A positive local action that we can all do is to support our local schools’ eco-clubs such as that at Ulidia Integrated College which organises litter picking events within the community every half term including along Carrickfergus Shorefront. When local communities encourage students like us to recycle and to practice positive habits then we learn these habits and they become a way of life for us, the next generation of consumers.

The Plastic Crisis is threatening to devastate our oceans and our environment; however there are steps we can take to stop this. The question is – are you willing to play your part? The world that we inherit does not have to be wrapped in plastic.

https://www.theguardian.com/business/2016/jan/19/more-plastic-than-fish-in-the-sea-by-2050-warns-ellen-macarthur

https://www.banthebottle.net/bottled-water-facts/

https://www.greenpeace.org.uk/plastic-end-ocean/

https://www.google.co.uk/search?ei=2YyhWtz8DIrVgQb2s7qICw&q=distance+from+carrickfergus+to+madagascar&oq=distance+from+carrickfergus+to+madagascar&gs_l=psy-ab.3…131756.142014.0.142477.89.38.0.14.14.0.145.3022.18j14.32.0..2..0…1c.1.64.psy-ab..48.40.2588…0j46j33i21k1j33i160k1j0i131k1j0i67k1j0i46i67k1j46i67k1j0i46k1j0i22i30k1.0.ZnPgOcNCm2o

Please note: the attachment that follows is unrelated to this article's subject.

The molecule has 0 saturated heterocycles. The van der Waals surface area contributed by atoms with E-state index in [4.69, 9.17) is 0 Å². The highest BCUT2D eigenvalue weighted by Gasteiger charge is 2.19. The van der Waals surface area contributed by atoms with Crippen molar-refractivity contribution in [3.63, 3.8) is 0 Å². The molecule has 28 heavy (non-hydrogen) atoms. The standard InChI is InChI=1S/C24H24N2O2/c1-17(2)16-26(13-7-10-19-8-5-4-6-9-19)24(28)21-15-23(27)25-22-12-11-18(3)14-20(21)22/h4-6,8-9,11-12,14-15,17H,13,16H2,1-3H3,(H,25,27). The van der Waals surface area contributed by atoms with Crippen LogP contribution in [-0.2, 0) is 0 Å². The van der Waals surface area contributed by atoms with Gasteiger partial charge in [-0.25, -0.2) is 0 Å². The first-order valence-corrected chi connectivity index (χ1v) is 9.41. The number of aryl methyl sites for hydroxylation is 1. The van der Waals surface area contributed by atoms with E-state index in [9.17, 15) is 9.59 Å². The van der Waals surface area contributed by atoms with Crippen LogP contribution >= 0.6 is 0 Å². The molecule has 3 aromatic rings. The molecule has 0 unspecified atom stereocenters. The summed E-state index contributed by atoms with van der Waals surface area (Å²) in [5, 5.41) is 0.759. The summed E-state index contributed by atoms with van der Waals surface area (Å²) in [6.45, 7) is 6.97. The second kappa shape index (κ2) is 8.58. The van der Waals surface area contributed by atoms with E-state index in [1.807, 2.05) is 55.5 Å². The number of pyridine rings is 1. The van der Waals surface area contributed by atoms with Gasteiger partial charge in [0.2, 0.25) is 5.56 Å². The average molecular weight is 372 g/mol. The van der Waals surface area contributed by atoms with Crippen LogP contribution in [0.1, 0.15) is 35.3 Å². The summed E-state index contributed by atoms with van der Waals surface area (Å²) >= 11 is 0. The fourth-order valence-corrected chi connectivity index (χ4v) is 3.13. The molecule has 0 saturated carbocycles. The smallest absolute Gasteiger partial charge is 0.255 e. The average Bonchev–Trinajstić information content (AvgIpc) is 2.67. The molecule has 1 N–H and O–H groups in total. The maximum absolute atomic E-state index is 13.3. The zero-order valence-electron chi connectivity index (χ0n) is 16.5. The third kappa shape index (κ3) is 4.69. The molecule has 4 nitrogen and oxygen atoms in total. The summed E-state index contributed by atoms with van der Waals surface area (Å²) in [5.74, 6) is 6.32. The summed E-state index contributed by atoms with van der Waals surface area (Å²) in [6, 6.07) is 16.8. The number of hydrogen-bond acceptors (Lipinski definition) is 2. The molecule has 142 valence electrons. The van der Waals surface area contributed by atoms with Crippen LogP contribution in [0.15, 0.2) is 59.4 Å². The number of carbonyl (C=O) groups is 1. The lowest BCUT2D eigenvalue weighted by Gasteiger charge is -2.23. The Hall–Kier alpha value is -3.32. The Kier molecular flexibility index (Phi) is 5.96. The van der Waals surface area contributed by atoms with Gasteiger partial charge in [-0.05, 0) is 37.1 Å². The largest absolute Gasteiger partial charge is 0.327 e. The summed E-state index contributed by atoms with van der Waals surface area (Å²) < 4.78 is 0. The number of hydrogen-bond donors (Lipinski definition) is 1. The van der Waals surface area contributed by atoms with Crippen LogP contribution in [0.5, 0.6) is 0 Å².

http://islwastemanagement.co.uk/isl-blog/plastic-beaches-northern-ireland/

http://islwastemanagement.co.uk/isl-blog/

https://www.midandeastantrim.gov.uk/resident/waste-recycling/household-recycling-centres/you-can-recycle/

https://www.midandeastantrim.gov.uk/news/topped-recycling-league-231117

http://www.bbc.co.uk/news/business-42704291

http://corporate.mcdonalds.com/corpmcd/scale-for-good/our-planet/eliminating-waste.html

http://www.independent.co.uk/environment/coffee-cup-charge-latte-levy-why-you-should-do-it-paper-mugs-a8142521.html

Joint litter pick with Port Duphine School, Madagascar.

Shanna Rice, Ulster Wildlife Trust, Marine Waste (Presentation and QA session)